oskar kokoschka - orbis  pictus

by domenico ermirio

december 2015

people in riviera

...I have lived in the space not in the time.
 
It is one of the most significant sentences in Oskar Kokoschka's autobiography. The great 20th century's painter almost 90-years-old, writes about himself as simply as a young boy discovering life. But it was a difficult life, intense, side by side both with the terrible events of modern Europe and the great personalities who make its history. It's a compelling book, clean, passionate and so deep. His eye clever as a scientist, at the same time open as a detective and looking forward as a prophet makes him able to dig deep both into his models (doesn't mind if they are human beings, animals or landscapes) and into reality. His comments seem to refer more to our present age than his one. He connects this ability to see with the first gift received by his father. It was a book, the Orbis pictus by Jan Amos Komensky, Czech philosopher and educator. In the late 17h century he understood that the simplest way to help children in the knowledge of the world is a picture book. The young Oskar finds a treasure in its pages: he will never stop to observe and learn using the sight.
 
Even Kokoschka's art was influenced by many styles oh his age (among them jugendstil, expressionism and cubism), it doesn't join exactly any of them. His independence reflects his own beliefs (he is a catholic and even far from the Church he never abandon the Christian ideas), his love for ancient painters (he especially admires Tiziano and Rembrandt and their "inner light"), his three-dimensional view of the space (forgotten by the early century graphic art), his defending the individuality of human beings, considering "man is the measure of all things" and his indictment of the large-scale modern society.
 
During the First World War and in the following ideological confusion which opens the way to a new and frightening future (and brings to the totalitarian systems), he observes the defeat of human reason, the end of ancient values and cultures. He understands that his solution is not to live forgetting what's going on or believing in an artistic sense totally separated from Human, but to search the "light" which still remains in the world. He travels following the idea of Comenius and giving to his sight the key of the knowledge of the space. He wants to meet the great ancients, moving from space to space and completely forgetting the time. He is around Europe, the North Africa, the Middle-East, Prague, London, US, and at the end he settles in Switzerland: in the summer of 1933 he is in Rapallo.
 
I met a rich Dutch man, a gay, who invited me in his property in Rapallo. I painted a great portrait of his wife, who was pregnant, and then one of himself, posing as Bacco. But I didn't convince him to pay my ticket for Wien. When one of my friends lent me the money for the ticket, I said goodbye to the Dutch with a slap, the only slap I gave in all my life.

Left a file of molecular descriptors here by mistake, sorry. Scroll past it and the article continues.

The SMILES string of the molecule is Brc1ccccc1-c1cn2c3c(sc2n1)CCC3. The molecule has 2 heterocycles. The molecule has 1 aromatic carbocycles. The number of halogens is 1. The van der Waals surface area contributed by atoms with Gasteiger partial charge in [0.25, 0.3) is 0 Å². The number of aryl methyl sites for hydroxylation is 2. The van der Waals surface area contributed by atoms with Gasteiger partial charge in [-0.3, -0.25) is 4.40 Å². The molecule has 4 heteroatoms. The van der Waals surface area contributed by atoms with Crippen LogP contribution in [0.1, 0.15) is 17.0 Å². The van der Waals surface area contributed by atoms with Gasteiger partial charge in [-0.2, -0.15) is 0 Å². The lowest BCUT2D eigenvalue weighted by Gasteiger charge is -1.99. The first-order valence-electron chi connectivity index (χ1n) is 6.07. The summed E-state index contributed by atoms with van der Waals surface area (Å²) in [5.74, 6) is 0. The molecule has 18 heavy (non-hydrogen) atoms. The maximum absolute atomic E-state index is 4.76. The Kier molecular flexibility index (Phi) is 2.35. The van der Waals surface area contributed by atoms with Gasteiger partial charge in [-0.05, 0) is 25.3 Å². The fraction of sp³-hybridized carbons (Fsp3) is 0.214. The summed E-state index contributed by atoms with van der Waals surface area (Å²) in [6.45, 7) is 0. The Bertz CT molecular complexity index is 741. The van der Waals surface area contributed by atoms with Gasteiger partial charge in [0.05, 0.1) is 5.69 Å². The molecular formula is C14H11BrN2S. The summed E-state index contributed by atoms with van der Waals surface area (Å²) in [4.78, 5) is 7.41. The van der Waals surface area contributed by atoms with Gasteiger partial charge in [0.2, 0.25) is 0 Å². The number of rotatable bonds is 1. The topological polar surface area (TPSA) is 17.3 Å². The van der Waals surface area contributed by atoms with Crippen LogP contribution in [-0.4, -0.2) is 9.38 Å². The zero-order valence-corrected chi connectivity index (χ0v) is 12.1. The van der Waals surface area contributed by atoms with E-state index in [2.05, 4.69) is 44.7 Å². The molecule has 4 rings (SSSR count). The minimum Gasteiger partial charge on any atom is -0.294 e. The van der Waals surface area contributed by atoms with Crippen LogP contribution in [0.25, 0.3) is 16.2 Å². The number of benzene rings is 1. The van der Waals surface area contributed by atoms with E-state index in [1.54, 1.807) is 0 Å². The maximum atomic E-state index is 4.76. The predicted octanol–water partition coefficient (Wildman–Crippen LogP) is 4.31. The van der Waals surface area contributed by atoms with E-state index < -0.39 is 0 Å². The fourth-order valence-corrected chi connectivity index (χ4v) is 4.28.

The Dutch he refers to is Bob Gesinus-Visser, a painter himself, but above all, even not so famous, one of the last patron of the artists. In "Villa Olimpo" in Rapallo (one of the ancient houses along Via Aurelia), as in his other residences in Europe, he wants to be surrounded by famous artists. In Riviera he hosts at the same time Kokoschka and Rudolph Levy, a German expressionist escaped because of the anti-Semitic laws. During his period in Rapallo Kokoschka, apart from the three Gesinus-Vissers' portraits (two of Bob and one of his wife), paints other four works en plein air. They represents the landscape of the bay, large views, his favorite subject during his travels. From a balcony of a Grand Hotel or from the top of a rock - whichever one it may be - he wants to observe the multitude of things and people and represent it on the canvas. They're not fixed images, but full of life and movement.
 
After a long period of travels, spending time to see, to look to the world, he wants to come back to teaching (he taught in Dresda before the Nazi and it's one of his great passions). The School of Sight (Schule des Sehens) has been one of the high points of his career. For ten years young artists coming from all over the world, reach him in Salzburg and learn, in a not-academic way, to observe the reality. They're attracted by such a great man, someone who has broken the lines between space and time being with his life part of the common history. Only in Rapallo he meets the photographer Marianne Breslauer (wife of his future art dealer Walter Feilchenfeldt), the American journalist Dorothy Thompson (reporter for the NY Tribune) and he knows Gerhart Hauptmann (1912's Nobel Prize for Literature). That's the history of an Europe not so far from us, where the life of one cross the ones of many big personalities (Loos, Casals, Furtwängler, Trackl, Altenberg, Lagerlof, Pound… just to name someone).

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An English edition of O. Kokoschka, My life is edited by MacMillan Publishing Company
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